“Something needs to change, but I’m not sure what.” “I don’t feel like I’m growing anymore.” “This isn’t the life I imagined for myself.” “I just feel stuck.”
Sound familiar? It’s common to experience feelings of boredom, feel stuck, wonder if we’ve stopped growing, and question our path every now and then as life ebbs and flows. Sometimes those feelings are a normal part of the process and pass quickly, but other times they indicate that we are in need of a bigger change. When uncomfortable feelings and questions of doubt continue to bubble up to the surface, or intensify, it can be a sign that it’s time to re-evaluate our lives and the direction we’re headed in.
Here are a few signs it might be time to consider reinventing yourself:
1. Your growth has plateaued. Growth happens in seasons and is more intense during certain phases of our lives, like our college years or when we start a new job or undergo a big life-changing experience. However, if you’ve stopped growing as a person and a professional and feel bored, unchallenged, and disinterested, you might need a change. We’ll talk about identifying what to change in the next section, so keep reading.
2. Your life is no longer aligned with your values and goals. At some point you stopped living the life you wanted and began to live the life you thought you were supposed to live. You became the perfect employee, partner, parent, child, friend, etc. But this has left you feeling disconnected with your life in the day to day. If your life is out of alignment with what you value and what you want to accomplish, it’s time to choose a new course—one that is fully yours.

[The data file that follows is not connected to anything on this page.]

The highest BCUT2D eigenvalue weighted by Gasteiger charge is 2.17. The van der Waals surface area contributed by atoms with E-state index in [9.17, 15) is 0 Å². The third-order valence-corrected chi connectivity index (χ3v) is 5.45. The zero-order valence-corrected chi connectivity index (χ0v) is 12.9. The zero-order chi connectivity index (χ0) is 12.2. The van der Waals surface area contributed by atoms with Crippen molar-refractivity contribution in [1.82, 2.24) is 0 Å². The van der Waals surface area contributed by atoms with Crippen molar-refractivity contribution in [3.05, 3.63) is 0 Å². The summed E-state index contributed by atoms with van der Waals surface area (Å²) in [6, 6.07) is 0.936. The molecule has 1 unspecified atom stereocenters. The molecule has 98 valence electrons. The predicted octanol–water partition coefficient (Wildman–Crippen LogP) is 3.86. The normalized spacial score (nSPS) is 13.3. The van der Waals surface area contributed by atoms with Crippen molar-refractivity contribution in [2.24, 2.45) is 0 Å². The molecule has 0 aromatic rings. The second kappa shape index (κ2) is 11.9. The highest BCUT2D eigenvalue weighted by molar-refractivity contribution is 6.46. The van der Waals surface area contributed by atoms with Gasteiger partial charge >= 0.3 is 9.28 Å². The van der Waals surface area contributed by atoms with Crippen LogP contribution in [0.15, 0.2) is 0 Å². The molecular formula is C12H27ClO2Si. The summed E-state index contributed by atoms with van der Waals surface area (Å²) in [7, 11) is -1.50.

3. Your current life isn’t sustainable and is leading to exhaustion and burnout. Living a life that leads to exhaustion and burnout will require reinvention at some point—either you choose to proactively reinvent yourself, or you will be forced to do so when you officially burn out and every area of your life is affected, from career to physical health to relationships. If you’re on this path, it’s time to reinvent as prevention.
4. Life circumstances provide an opportunity for change. Sometimes we choose to hit pause and re-evaluate our lives, and other times we are asked to stop and recalibrate due a change in circumstances. That’s what happened when I got divorced, however, instead of trying to recreate my old life, which was impossible, I took it as an opportunity to reinvent myself. If life is giving you an opportunity to build off of the momentum of change to reinvent yourself, accept it.
6. You are running toward rather than away from something. The purpose of reinvention is not to run away from something—your job, family, partner, city, or life. Reinvention is an opportunity to run toward something that has been calling you. If you have a clear idea of what you want to do next, or are feeling drawn to a particular curiosity or direction, it might be time to go for it.
5. Your intuition tells you so. Sometimes we just know it’s time for a change. Of course it’s not wise to uproot our entire lives based on a fleeting feeling, but don’t underestimate the power of your gut or intuition to hint that it’s time to reinvent. If you have a nagging gut feeling, there’s probably something there worthy of further exploration.
6. You’ve given it time and still feel the same way. If you’re unsure, give yourself time. Set a date on the calendar that allows you a reasonable period of time to mull it over, weigh the pros and cons, and carefully consider how reinvention could affect all the parts of your life. If time passes and you still have the desire to reinvent, combined with any of the indicators above, it’s likely that you’re ready.